When I turned that key in the door for the last time, I felt my heart drop. My high-rise apartment in the sky, my little piece of heaven, wasn't going to by mine anymore. I would never again get to sink into that enormous tub, lie in bed and count the stars, or sit on my terrace and stare off into Downtown San Diego and watch the ships pull into the bay.
This was our first home together. The home where Highway asked me to be his wife, the last place I spent time with Highway's father, who passed away last year, the place where we spent our first night as a married couple . . . gone now. But it was more than that.
I wept as I drove from San Diego with the truck's final load, off to store it for the summer. I felt a little lost, as if I belonged nowhere. I kept reminding myself that this is what I wanted, to be free. I couldn't quite understand why I felt so heartbroken.
It took a good chunk of that long drive to realize what I already knew. Change is hard. Not just for me, but for most of us, change is difficult. I can want something, think about it, dream about it, but from time to time, doing it is another matter entirely. Being homeless, giving up all the comforts I've come to surround myself with, living by the seat of my pants, literally, is wildly out of character for me. But I got so caught up in making this dream happen I never considered that I might actually be scared.
Yes, I said it. Scared. I'm scared.
Just don't tell anyone that deep down inside, Sash is really a chickenshit. Don't tell everyone that I'm afraid of that open road that I long for so fervently. And by all means, don't throw it in my face when you meet me out there. Let's pretend that I am the Bad Ass that all of my girlfriend's think I am. . .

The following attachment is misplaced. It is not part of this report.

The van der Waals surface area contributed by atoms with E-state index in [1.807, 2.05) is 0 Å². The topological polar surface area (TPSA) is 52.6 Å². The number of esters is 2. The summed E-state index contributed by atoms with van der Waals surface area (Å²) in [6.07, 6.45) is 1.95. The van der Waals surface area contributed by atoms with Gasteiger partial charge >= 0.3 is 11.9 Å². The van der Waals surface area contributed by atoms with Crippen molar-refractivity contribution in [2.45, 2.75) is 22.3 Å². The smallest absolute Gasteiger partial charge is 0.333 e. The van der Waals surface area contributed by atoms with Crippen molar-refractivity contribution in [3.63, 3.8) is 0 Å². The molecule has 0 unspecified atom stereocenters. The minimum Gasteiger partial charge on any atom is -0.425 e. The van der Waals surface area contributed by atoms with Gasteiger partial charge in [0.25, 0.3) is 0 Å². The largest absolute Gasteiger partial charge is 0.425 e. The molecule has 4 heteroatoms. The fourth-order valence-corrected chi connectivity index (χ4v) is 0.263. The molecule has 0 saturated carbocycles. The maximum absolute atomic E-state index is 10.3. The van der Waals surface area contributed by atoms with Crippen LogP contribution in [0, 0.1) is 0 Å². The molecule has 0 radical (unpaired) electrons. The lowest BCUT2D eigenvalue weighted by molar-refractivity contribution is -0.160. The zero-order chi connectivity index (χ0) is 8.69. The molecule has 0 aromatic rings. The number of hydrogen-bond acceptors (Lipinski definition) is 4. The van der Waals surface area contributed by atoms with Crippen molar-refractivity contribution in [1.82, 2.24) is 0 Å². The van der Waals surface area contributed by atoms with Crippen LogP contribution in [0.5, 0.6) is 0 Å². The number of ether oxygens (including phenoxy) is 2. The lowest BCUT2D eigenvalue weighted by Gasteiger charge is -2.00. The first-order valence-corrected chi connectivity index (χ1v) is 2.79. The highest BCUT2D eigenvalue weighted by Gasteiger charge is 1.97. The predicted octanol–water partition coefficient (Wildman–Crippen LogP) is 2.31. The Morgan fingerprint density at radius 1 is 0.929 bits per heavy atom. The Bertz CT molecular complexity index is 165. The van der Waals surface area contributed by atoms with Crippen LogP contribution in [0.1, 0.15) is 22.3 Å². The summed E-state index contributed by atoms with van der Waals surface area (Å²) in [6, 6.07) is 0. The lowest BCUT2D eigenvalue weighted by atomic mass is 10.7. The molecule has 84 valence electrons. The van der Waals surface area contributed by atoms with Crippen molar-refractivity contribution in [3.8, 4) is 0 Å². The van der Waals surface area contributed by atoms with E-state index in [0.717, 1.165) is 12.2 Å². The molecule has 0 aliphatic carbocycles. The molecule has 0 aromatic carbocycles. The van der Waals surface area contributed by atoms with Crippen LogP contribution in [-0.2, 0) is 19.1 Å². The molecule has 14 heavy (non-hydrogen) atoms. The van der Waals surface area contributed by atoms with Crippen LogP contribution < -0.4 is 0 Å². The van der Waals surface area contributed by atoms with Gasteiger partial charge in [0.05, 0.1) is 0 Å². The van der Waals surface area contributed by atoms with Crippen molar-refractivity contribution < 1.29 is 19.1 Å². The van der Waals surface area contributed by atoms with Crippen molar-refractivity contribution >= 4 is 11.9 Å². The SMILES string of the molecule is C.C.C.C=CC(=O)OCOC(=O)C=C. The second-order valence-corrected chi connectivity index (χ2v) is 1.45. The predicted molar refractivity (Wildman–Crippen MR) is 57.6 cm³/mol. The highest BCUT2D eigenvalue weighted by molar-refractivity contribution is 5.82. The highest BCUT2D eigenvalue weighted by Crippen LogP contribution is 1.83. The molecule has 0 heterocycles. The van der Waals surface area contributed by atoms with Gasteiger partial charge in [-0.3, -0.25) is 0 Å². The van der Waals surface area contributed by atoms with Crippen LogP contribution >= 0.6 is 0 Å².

I've learned that courage is not the absence of fear, but realizing one is afraid and doing the thing that scares them anyway. Often for me it's not about being courageous, it's about sticking to my commitment, doing the task that is laid out before me, even if I'm the one that laid it there. I could back out, but I would regret it for the rest of my life.
I've had many really bad things happen to me in my life and I need to remember, I've made it through every one of them. I was abused as a little girl, I was beaten terribly and hospitalized by my boyfriend in my teens, I was raped at gunpoint by an intruder in my first apartment, my heart stopped for 2 1/2 minutes on Christmas Eve of 2008 and I came back to life, yet none of those things killed me. If I can face a man with a bandanna on his face holding a gun to my head in the darkness of my apartment, forcing me to the floor and not shed a tear, then I can face most anything. I've walked through Hell, so what is left to fear?
Fear is a liar. It tells me something might happen that will hurt me so don't move forward. Well, something is bound to happen that will hurt me in life. Life is full of ups and downs. I'm living for the ups and muscling my way through the downs.
My biggest fear since I was a teenager has been to be homeless. I've never shared this with anyone, not even Highway. I look with pity at the many homeless people in San Diego and fear that one day I'll be like them; no options, no family, no one to help me. To be homeless now teaches me that being homeless is not the same as being unloved. Quite the contrary! I've never felt more loved in my life.
I'm the richest homeless person I know. And somehow I had to get rid of everything to realize I have all I need, after all.